Interactions of the amphiphiles arbutin and tryptophan with phosphatidylcholine and phosphatidylethanolamine bilayers in the dry state
1 Max-Planck-Institut für Molekulare Pflanzenphysiologie, Am Mühlenberg 1, D-14476 Potsdam, Germany
2 Institute of Biophysics and Biomedical Engineering, Bulgarian Academy of Sciences, 1113 Sofia, Bulgaria
BMC Biophysics 2013, 6:9 doi:10.1186/2046-1682-6-9Published: 24 July 2013
Water is essential for life, but some organisms can survive complete desiccation, while many more survive partial dehydration during drying or freezing. The function of some protective molecules, such as sugars, has been extensively studied, but much less is known about the effects of amphiphiles such as flavonoids and other aromatic compounds. Amphiphiles may be largely soluble under fully hydrated conditions, but will partition into membranes upon removal of water. Little is known about the effects of amphiphiles on membrane stability and how amphiphile structure and function are related. Here, we have used two of the most intensively studied amphiphiles, tryptophan (Trp) and arbutin (Arb), along with their isolated hydrophilic moieties glycine (Gly) and glucose (Glc) to better understand structure-function relationships in amphiphile-membrane interactions in the dry state.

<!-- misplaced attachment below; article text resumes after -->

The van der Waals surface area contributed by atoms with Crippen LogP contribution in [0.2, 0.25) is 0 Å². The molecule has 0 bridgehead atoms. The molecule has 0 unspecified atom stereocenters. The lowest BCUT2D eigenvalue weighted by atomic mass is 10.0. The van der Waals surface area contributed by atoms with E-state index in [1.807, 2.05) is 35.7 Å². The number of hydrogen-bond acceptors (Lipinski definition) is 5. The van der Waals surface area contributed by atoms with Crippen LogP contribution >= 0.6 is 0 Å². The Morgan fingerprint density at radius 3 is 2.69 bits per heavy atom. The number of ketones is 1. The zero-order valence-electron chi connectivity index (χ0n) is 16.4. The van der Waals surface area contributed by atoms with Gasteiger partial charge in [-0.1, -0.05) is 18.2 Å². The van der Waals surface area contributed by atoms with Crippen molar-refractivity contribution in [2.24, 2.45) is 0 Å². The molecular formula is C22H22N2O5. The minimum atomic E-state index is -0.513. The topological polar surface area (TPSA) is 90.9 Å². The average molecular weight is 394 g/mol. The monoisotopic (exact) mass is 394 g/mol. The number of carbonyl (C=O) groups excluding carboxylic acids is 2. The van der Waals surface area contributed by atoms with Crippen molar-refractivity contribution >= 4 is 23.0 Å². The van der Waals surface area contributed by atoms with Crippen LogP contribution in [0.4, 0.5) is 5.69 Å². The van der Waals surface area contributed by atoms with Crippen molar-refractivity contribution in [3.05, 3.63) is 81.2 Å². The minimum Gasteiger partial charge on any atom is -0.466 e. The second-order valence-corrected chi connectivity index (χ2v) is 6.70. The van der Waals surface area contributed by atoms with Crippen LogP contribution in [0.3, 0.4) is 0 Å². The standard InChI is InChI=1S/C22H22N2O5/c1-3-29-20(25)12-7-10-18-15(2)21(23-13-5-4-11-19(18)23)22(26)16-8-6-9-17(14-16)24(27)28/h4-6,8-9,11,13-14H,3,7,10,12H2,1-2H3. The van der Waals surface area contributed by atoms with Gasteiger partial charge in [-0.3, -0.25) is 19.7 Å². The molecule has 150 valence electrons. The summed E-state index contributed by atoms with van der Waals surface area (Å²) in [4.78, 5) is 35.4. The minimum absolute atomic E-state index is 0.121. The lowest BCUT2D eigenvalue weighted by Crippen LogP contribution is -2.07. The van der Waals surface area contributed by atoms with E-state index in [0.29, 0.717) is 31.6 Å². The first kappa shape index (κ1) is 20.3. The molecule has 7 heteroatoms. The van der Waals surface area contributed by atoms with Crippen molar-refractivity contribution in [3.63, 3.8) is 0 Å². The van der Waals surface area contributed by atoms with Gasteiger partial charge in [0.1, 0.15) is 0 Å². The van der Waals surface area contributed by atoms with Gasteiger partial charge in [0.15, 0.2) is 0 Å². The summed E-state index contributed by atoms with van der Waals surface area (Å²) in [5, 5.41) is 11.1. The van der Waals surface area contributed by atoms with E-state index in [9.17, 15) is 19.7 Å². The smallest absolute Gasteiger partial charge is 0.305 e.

Fourier-transform infrared (FTIR) spectroscopy was used to measure gel-to-liquid crystalline phase transition temperatures (Tm) of liposomes formed from phosphatidylcholine and phosphatidylethanolamine in the presence of the different additives. In anhydrous samples, both Glc and Arb strongly depressed Tm, independent of lipid composition, while Gly had no measurable effect. Trp, on the other hand, either depressed or increased Tm, depending on lipid composition. We found no evidence for strong interactions of any of the compounds with the lipid carbonyl or choline groups, while all additives except Gly seemed to interact with the phosphate groups. In the case of Arb and Glc, this also had a strong effect on the sugar OH vibrations in the FTIR spectra. In addition, vibrations from the hydrophobic indole and phenol moieties of Trp and Arb, respectively, provided evidence for interactions with the lipid bilayers.
The two amphiphiles Arb and Trp interact differently with dry bilayers. The interactions of Arb are dominated by contributions of the Glc moiety, while the indole governs the effects of Trp. In addition, only Trp-membrane interactions showed a strong influence of lipid composition. Further investigations, using the large structural diversity of plant amphiphiles will help to understand how their structure determines the interaction with membranes and how that influences their biological functions, for example under freezing or dehydration conditions.